Laid bare – the human and financial cost of indefinite detention

by Matthew Leidecker, Campaigns Manager at Detention Action

The Home Office has been in court over serious abuse in immigration detention and a study found that we could save £35million with a 28-day time limit.

The human and financial cost of immigration detention has been laid bare in recent weeks, yet the Home Office still says that the call for reform “rests mainly on slogans rather than evidence.”

Here’s an update on what’s been happening:

In court, we hear accounts of abuse in immigration detention – violence, racism, mocking and indifference to suffering. The judge listens intently.

We’re there because two victims of the abuse in Brook House detention centre uncovered by the BBC’s Panorama programme are mounting a legal challenge against the Home Office.

Grim details regularly punctuate the legal arguments, reminding everyone of why this is so important. We hear that the evidence indicates the existence of “extensive, repeated and serious abuse, ill-treatment and bullying of vulnerable detainees, including assaults (carried out by staff for reasons of punishment, control and, perhaps most alarmingly, pleasure), threats (including to kill), deliberate humiliation, verbal abuse (including racist abuse), and failures to protect vulnerable and mentally ill detainees and detainees who may be children.” We hear that this mistreatment took place openly over a significant period of time, yet no member of staff reported it.

Abuse of such seriousness and scale, the victims argue, needs an inquiry that lives up to the UK’s obligations under Article 3 of the European Convention on Human Rights, the prohibition on torture and inhuman or degrading treatment or punishment.

Assaults (carried out by staff for reasons of punishment, control and, perhaps most alarmingly, pleasure)

The Equality and Human Rights Commission supports the challenge, but the Home Office is still fighting. We hope to get a judgement in the coming months – certainly more to come on that soon.

Meanwhile, a study found that the 28-day time limit on immigration detention we’ve all been campaigning for could save £35 million per year.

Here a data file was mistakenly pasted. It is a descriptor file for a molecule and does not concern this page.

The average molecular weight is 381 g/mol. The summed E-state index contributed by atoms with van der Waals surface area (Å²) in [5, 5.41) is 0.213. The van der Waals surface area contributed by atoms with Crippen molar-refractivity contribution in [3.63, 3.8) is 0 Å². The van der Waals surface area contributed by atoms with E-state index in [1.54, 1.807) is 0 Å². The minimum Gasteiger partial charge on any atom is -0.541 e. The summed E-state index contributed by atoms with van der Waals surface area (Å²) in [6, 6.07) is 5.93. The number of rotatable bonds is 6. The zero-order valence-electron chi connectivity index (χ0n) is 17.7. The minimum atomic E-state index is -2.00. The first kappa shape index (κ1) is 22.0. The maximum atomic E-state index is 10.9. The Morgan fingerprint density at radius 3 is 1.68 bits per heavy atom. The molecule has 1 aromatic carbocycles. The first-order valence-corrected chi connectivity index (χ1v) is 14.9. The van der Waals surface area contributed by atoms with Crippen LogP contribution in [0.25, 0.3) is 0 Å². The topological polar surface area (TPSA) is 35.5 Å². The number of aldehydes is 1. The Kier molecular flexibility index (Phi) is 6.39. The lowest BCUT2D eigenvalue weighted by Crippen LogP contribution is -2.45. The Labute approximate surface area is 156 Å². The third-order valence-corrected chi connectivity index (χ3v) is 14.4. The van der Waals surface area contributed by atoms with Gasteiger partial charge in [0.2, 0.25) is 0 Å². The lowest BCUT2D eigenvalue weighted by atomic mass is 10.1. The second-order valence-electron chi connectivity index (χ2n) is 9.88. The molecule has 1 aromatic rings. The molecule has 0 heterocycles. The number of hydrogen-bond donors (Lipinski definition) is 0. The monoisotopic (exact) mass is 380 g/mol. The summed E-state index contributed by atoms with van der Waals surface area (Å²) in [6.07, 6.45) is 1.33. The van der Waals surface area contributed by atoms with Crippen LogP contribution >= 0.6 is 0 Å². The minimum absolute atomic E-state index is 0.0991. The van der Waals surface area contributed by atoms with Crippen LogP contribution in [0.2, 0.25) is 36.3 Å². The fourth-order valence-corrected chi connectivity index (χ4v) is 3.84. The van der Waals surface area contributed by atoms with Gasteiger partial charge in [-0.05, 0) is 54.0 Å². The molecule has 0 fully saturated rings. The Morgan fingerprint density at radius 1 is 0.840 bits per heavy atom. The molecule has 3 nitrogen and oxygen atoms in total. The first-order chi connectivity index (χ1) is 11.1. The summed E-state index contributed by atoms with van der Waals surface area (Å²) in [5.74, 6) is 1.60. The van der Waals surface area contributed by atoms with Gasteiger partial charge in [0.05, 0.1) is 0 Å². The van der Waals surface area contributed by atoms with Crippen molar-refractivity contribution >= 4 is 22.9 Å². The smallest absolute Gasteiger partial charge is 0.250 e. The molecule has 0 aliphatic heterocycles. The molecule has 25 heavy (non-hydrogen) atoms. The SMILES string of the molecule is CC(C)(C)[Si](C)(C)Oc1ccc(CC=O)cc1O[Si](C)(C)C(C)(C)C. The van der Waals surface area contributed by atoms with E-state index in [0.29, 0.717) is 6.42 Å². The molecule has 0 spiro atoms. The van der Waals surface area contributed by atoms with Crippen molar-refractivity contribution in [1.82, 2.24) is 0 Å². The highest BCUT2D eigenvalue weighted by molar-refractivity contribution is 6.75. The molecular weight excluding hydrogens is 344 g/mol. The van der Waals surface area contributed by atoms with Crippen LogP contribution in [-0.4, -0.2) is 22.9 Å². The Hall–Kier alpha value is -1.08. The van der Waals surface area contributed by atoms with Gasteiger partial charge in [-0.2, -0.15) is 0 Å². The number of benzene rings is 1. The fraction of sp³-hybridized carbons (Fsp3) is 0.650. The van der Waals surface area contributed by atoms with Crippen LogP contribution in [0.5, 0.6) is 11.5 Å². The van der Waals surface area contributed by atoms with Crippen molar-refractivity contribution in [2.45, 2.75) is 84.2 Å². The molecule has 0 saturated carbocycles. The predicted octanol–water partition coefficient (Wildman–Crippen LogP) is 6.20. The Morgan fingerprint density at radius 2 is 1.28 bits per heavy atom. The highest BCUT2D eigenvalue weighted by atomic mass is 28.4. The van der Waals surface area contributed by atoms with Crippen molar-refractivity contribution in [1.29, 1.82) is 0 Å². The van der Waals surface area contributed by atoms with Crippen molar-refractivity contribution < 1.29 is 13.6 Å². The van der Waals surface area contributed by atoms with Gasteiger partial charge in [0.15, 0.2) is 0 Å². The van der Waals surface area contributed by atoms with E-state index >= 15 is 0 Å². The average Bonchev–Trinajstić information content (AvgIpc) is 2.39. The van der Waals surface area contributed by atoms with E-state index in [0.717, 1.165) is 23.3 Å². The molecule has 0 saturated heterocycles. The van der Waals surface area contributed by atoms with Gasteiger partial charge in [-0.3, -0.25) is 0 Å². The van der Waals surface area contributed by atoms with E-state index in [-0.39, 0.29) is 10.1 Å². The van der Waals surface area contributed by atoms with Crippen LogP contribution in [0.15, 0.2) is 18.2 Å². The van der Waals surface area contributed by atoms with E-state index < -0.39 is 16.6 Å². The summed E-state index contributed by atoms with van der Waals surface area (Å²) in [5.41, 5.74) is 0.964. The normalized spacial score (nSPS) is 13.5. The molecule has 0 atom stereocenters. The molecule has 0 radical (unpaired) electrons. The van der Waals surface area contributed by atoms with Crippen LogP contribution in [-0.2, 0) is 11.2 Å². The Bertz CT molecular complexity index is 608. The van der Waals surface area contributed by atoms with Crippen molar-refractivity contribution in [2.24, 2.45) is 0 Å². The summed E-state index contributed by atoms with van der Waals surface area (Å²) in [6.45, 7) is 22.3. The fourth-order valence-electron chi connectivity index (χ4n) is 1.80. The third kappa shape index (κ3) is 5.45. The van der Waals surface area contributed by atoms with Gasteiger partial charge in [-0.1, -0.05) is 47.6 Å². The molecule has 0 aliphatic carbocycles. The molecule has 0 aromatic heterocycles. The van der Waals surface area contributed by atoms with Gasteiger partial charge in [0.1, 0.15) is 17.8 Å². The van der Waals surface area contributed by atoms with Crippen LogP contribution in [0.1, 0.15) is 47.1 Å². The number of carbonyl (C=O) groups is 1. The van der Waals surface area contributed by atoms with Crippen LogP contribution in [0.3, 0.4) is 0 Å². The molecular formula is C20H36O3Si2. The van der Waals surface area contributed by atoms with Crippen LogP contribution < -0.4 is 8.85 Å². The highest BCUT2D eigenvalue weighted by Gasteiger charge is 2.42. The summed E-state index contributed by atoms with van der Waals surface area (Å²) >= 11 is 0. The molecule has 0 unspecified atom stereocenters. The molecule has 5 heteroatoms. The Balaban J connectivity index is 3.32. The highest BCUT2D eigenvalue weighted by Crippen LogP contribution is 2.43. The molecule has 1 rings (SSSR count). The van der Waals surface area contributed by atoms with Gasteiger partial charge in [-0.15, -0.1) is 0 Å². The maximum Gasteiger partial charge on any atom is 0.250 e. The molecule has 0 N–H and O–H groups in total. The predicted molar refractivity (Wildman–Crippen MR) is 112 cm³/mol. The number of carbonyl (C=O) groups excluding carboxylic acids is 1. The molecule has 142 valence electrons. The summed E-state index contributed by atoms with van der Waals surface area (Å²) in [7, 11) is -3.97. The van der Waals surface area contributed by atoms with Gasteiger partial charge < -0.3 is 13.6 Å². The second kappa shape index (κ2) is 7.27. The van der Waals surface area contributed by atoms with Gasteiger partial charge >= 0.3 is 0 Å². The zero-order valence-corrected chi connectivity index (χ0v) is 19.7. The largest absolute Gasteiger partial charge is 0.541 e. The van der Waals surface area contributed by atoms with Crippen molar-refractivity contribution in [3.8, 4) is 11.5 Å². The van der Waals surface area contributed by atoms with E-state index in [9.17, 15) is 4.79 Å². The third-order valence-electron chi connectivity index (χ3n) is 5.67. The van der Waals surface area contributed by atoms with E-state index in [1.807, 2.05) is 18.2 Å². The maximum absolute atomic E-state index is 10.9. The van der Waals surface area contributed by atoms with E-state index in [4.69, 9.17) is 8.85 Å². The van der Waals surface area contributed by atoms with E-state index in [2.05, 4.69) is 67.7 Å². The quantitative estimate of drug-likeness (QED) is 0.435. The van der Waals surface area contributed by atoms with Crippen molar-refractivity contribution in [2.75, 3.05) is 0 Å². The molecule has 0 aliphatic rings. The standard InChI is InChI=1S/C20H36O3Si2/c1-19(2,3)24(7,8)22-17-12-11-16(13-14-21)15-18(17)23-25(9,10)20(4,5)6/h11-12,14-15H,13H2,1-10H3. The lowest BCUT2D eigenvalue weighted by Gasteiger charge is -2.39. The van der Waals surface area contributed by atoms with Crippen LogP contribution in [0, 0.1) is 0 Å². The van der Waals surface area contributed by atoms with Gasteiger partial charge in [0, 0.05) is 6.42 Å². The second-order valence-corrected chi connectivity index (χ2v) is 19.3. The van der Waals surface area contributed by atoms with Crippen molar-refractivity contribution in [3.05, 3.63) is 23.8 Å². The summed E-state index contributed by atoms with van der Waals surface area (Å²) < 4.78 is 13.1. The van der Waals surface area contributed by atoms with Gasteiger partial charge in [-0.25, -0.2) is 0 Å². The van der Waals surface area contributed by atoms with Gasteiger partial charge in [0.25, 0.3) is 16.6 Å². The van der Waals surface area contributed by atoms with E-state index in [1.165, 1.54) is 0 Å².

“There has been much debate about the introduction of a 28-day time limit … It rests mainly on slogans rather than evidence”

The Home Office, May 2019

The study, commissioned by Liberty and conducted by an economic data consultancy firm, analysed the costs of detention (£108m last year) against potential savings that could be achieved with a 28-day time limit and alternatives to detention such as the Community Support Project that Detention Action have been running since 2014.

On a per-day basis, this form of alternative provision is around one-tenth the cost of immigration detention” the study finds. It’s a powerful argument for less detention and more alternatives – supporting people subject to immigration control to live in the community and resolve their cases, rather than locking them up indefinitely.

People often ask what will happen if people are not locked up in detention centres, and this is the answer.

People often ask what will happen if people are not locked up in detention centres, and this is the answer. It’s humane, effective and can cost £35 million less than indefinite detention.

Pressure is mounting on Government. The human cost of indefinite detention has never been shown so clearly as it was in Panorama’s expose. And now the financial case for replacing detention with alternatives is clearly demonstrated.

With over 25,000 people still held in immigration detention every year, and growing criticism of a system which allows the Home Office to imprison people indefinitely, the need for action has never been more urgent. We must have a credible inquiry into the abuse that happened at Brook House, and an end to the fundamentally inhumane and wasteful system of indefinite detention that led to it.